4. Evaluate the session. Evaluation link will be emailed to you after your submission has been graded (pass/fail).

If you have any questions or comments, contact john.bramble@utah.edu

This hands-on course focuses on the advanced search features of web search engines and the cutting edge of searching. Participants will use various search engines, compare the features of each and broaden their knowledge of search strategies and techniques. Participants will develop search strategies that will increase the precision and scope of their online searching ability. Participants will engage in discussions, exercises and view short demonstrations as a part of the class. The class includes: discussions of web search engines, examples of meta-search engines and directories. The class will also discuss strategies for searching for online media including images, videos and books. The class concludes with examples of real-time searching and mobile search solutions. To learn more about this class visit the full description and training materials online: http://nnlm.gov/training/supersearcher/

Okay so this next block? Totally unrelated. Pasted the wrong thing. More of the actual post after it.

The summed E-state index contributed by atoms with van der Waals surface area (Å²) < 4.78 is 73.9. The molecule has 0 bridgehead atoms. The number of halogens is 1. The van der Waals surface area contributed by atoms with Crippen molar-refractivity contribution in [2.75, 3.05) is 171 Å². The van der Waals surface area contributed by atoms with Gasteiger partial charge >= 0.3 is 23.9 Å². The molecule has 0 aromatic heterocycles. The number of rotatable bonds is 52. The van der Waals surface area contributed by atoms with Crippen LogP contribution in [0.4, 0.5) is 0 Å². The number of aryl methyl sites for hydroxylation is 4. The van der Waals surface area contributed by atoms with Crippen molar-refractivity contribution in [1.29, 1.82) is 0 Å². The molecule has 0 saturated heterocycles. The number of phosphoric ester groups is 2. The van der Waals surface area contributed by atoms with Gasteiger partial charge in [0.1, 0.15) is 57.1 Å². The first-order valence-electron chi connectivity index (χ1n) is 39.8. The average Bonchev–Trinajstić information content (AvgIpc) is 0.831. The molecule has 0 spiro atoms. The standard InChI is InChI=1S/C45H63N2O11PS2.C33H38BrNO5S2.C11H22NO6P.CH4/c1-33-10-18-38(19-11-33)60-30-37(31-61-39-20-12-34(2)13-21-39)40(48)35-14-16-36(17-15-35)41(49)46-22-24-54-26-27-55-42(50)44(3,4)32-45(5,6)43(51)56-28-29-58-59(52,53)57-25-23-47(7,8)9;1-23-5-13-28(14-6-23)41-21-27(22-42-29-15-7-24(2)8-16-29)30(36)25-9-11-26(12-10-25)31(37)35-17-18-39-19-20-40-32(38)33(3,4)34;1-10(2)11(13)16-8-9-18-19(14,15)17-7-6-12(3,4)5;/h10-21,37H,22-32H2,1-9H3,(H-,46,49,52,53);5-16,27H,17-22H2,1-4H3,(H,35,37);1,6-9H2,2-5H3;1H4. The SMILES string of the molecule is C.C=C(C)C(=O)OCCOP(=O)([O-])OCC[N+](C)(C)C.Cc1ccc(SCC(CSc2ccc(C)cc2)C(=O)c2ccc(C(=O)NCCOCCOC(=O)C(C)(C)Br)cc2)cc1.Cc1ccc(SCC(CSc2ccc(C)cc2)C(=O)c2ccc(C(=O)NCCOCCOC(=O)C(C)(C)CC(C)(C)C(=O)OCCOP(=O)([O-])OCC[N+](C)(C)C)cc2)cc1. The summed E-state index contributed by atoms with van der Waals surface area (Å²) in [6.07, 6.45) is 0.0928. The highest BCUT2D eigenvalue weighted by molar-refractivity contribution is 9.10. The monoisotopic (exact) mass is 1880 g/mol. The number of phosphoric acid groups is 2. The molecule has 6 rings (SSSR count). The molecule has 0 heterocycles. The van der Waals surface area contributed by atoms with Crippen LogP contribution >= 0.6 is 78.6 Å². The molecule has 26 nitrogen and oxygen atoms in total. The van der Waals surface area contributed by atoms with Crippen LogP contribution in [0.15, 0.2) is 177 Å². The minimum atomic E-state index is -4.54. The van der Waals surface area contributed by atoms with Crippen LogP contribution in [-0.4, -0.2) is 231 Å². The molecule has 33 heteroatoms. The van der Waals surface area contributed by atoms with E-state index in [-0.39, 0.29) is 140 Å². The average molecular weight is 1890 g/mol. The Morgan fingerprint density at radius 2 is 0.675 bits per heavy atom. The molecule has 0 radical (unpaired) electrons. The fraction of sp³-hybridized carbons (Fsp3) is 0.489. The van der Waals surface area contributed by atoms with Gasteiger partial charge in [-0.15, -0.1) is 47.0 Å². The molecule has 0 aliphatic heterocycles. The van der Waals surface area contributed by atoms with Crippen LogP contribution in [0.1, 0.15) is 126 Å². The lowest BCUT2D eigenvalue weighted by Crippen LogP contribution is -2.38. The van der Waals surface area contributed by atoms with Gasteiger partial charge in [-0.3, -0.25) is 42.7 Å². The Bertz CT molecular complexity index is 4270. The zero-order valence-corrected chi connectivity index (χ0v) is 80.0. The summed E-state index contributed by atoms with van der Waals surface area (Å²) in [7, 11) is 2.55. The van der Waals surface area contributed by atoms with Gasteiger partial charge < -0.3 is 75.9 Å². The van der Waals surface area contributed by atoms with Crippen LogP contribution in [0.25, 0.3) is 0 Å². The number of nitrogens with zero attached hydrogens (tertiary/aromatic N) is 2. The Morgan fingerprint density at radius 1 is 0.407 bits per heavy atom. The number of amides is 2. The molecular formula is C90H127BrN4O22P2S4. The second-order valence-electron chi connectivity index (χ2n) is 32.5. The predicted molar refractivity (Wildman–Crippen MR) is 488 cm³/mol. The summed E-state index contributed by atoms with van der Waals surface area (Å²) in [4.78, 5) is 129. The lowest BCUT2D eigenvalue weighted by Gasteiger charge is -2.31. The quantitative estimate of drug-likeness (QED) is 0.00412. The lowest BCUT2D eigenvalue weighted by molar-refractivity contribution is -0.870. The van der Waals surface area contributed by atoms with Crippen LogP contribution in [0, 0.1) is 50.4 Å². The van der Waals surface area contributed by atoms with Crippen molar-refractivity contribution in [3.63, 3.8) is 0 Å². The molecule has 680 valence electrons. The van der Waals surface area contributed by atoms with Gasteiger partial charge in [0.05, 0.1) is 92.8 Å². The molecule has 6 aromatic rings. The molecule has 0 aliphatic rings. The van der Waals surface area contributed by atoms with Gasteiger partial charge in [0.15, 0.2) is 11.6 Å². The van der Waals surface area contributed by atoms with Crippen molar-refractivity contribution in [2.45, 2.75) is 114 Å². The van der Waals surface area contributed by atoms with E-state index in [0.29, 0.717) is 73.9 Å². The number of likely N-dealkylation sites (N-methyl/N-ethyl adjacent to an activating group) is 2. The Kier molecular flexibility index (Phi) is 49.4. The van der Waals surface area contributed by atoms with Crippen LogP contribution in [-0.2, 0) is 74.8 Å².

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Prerequisites for attending a Moodle course at nnlm.gov
by NN/LM-Moodle Support - Monday, October 19, 2015, 3:11 PM
 
  • A computer with Internet access (note that firewalls and spam filters can be problems).
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Common technical support issues for the NN/LM Moodle
by NN/LM-Moodle Support - Monday, October 19, 2015, 2:22 PM
 

Forbidden?

There are various conditions under which the NN/LM Moodle will respond with an error message indicating that your requested action is "forbidden" or that "you do not have permission to access" a particular page. If you encounter one of these while using Internet Explorer 8 or 9, ...

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Moodle System Maintenance
by NN/LM-Moodle Support - Monday, October 19, 2015, 2:11 PM
 

Due to an error made during maintenance on October 15, some work between 4PM PT on Oct 15 and 6:50AM PT Oct 16 was lost.  Contact your instructor if this affected your account.

We sincerely regret the inconvenience.